The rest of the team left to ride over the course, and I got ready. It was weird warming up alone and not having my teammates by my side. After the swim warm up they pulled us out of the water and had us all stand by the start. I’m pretty sure it was just for 10 minutes but it felt like thirty. Did I mention I was nervous? I was lucky Craig was around because he gave me a much-needed hug, and said “Kat says good luck too.” (Kat had already texted me twice that morning, but what are best friends for?) Finally we got back in the water and swam over to our starting positions on the wall. The gun went off and I was swimming great for the first 50 yards, and then everyone was knocking into each other for the REST OF THE SWIM. Ugh, the worst. After the first lap of the swim I knew I was more or less stuck where I was, so I sat behind a group of girls for the second lap. The officials on the steps out of the water were pulling racers out but it was too crowded in the pack I came out with, so I hoisted myself out and ran as fast as I could into transition hoping in the back of my mind I wasn’t too far back. I slipped as I rounded the corner into T1 and landed on my elbow, but got up just as fast as I had fallen and sprinted to my transition spot.
The bike ended up being the most important part of the race. I started out further back than I had hoped for, but caught half the field in those 12 miles. Coming out of transition I got one foot in one shoe, but rode with the other one on top of my shoe until I was certain I was latched onto the girls just ahead of me and had time to deal with it. Half a lap later both my feet were in my shoes and it was time to make up some ground. I was riding with a few other girls, all of whom were VERY strong cyclists. We worked together and moved up over the course of four laps. There were random surges and sprints out of some of the turns but I was confident in my bike handling skills and took most of the corners fast- something that I’m sure caused a few of the other girls to get dropped early on. By the end of the bike we had caught everyone but the front group of four, and our huge pack entered T2 and the run together. I immediately saw a ton of my teammates lining the run course, which gave me a boost of motivation. At this point the best I could hope for was 5th place since the other girls had gapped us pretty well. Luckily for me my run is the strongest part of my race, and I did what I needed to do, and clenched that 5th spot. This finish (I found out later) was also good enough to grant me my elite license- I can now race as a professional triathlete!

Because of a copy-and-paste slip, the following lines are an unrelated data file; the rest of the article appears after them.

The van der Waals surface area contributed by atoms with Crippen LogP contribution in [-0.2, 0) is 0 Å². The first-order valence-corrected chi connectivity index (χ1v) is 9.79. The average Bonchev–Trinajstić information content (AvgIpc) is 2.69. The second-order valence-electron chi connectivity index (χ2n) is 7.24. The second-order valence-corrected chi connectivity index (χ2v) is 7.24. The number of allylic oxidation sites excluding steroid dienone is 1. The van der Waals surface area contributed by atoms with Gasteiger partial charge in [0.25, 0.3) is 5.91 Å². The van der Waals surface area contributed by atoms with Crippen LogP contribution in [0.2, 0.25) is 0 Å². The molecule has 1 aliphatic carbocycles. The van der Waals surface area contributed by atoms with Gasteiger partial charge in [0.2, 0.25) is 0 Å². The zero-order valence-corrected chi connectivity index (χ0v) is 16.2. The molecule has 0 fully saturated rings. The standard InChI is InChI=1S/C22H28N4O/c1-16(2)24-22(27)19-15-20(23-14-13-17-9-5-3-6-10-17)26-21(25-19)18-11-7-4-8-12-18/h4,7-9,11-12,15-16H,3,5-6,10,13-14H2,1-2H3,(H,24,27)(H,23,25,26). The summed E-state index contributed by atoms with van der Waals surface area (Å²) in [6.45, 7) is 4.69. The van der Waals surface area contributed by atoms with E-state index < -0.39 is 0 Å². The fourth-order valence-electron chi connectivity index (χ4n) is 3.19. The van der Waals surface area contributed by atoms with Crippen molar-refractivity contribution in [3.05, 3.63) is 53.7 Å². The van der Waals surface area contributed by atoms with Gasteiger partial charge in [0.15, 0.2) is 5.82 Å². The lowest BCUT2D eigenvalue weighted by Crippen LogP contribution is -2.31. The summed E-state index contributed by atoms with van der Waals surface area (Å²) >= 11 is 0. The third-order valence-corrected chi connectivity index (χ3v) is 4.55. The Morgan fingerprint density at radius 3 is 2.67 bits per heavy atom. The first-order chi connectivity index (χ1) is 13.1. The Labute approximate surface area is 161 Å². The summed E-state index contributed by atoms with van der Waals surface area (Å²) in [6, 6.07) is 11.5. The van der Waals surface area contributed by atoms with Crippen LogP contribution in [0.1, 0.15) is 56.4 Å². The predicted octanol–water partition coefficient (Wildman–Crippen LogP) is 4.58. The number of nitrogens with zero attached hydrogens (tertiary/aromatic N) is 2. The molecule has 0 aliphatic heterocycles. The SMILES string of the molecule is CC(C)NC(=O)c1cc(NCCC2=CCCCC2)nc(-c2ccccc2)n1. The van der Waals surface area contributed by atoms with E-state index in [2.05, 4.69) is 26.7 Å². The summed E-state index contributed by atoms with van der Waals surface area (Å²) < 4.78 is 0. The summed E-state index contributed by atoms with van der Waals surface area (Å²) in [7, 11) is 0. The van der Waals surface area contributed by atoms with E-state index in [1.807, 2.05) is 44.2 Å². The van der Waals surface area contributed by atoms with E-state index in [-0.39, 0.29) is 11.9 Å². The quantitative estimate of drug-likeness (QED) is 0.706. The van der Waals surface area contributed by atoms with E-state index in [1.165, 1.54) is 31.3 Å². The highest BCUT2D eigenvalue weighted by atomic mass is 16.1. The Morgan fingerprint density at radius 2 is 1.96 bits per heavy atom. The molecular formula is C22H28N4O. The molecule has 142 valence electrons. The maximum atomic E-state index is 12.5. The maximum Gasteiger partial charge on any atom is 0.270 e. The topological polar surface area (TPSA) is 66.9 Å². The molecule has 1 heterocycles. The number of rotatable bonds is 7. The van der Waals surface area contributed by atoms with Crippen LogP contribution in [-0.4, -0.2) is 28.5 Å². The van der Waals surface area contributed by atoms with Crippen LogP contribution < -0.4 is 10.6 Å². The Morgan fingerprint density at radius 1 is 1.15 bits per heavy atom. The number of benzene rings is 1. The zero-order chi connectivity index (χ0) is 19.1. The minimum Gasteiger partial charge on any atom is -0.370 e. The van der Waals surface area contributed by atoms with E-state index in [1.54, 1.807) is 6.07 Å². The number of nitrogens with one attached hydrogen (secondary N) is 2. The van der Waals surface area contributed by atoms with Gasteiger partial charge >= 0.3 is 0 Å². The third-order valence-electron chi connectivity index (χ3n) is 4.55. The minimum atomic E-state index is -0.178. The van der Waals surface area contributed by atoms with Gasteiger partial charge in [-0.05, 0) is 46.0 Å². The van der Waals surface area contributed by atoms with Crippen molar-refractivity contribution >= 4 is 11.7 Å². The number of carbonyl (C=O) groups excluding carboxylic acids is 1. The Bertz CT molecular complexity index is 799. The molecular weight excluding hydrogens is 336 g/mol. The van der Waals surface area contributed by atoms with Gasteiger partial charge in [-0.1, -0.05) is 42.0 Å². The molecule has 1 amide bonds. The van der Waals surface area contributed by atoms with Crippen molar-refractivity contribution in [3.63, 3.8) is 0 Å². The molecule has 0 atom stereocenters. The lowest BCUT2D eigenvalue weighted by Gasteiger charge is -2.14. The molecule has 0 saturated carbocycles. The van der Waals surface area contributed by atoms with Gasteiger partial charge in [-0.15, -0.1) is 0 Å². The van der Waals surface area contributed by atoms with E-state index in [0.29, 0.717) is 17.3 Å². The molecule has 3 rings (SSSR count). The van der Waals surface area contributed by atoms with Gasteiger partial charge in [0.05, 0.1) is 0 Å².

This race (and the whole weekend) would not have been possible without my team, coaches, sponsors, and everyone who has believed in me up to this point. Shout out to UCSD Masters for turning me into a swimmer (can I say that now?), and to my family and friends for putting up with all the triathlon talk and time that seems to take over my life sometimes. You guys really are the best.
For those of you that did not want to read this annoyingly long race report and skipped to the end, here is the recap: Collegiate Nationals Draft Legal sprint. Swim sucked, bike was hard but made my race, run was great. 5th place finish. Love my team and family/friends/supporters. I am now a pro triathlete ;)